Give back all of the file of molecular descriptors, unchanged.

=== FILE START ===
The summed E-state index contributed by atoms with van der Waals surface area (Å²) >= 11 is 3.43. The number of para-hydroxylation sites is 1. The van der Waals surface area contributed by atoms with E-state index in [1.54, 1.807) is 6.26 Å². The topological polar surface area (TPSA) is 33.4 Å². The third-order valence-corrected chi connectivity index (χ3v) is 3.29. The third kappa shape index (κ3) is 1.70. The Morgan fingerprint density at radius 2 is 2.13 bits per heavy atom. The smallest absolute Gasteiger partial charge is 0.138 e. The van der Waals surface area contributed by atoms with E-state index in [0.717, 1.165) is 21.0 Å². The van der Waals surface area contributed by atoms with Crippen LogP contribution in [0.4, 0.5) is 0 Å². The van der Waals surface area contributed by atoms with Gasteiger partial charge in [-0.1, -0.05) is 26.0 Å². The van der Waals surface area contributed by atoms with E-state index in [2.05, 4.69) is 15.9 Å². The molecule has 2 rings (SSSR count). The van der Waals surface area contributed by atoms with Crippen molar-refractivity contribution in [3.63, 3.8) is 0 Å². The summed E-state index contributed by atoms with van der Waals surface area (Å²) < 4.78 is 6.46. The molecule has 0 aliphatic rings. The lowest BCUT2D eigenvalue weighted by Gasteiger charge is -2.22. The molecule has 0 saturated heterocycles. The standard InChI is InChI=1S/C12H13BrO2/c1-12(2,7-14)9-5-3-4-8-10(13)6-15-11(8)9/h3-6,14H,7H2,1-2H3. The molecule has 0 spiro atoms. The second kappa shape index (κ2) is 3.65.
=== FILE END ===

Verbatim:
The summed E-state index contributed by atoms with van der Waals surface area (Å²) >= 11 is 3.43. The number of para-hydroxylation sites is 1. The van der Waals surface area contributed by atoms with E-state index in [1.54, 1.807) is 6.26 Å². The topological polar surface area (TPSA) is 33.4 Å². The third-order valence-corrected chi connectivity index (χ3v) is 3.29. The third kappa shape index (κ3) is 1.70. The Morgan fingerprint density at radius 2 is 2.13 bits per heavy atom. The smallest absolute Gasteiger partial charge is 0.138 e. The van der Waals surface area contributed by atoms with E-state index in [0.717, 1.165) is 21.0 Å². The van der Waals surface area contributed by atoms with Crippen LogP contribution in [0.4, 0.5) is 0 Å². The van der Waals surface area contributed by atoms with Gasteiger partial charge in [-0.1, -0.05) is 26.0 Å². The van der Waals surface area contributed by atoms with E-state index in [2.05, 4.69) is 15.9 Å². The molecule has 2 rings (SSSR count). The van der Waals surface area contributed by atoms with Crippen molar-refractivity contribution in [3.63, 3.8) is 0 Å². The summed E-state index contributed by atoms with van der Waals surface area (Å²) < 4.78 is 6.46. The molecule has 0 aliphatic rings. The lowest BCUT2D eigenvalue weighted by Gasteiger charge is -2.22. The molecule has 0 saturated heterocycles. The standard InChI is InChI=1S/C12H13BrO2/c1-12(2,7-14)9-5-3-4-8-10(13)6-15-11(8)9/h3-6,14H,7H2,1-2H3. The molecule has 0 spiro atoms. The second kappa shape index (κ2) is 3.65.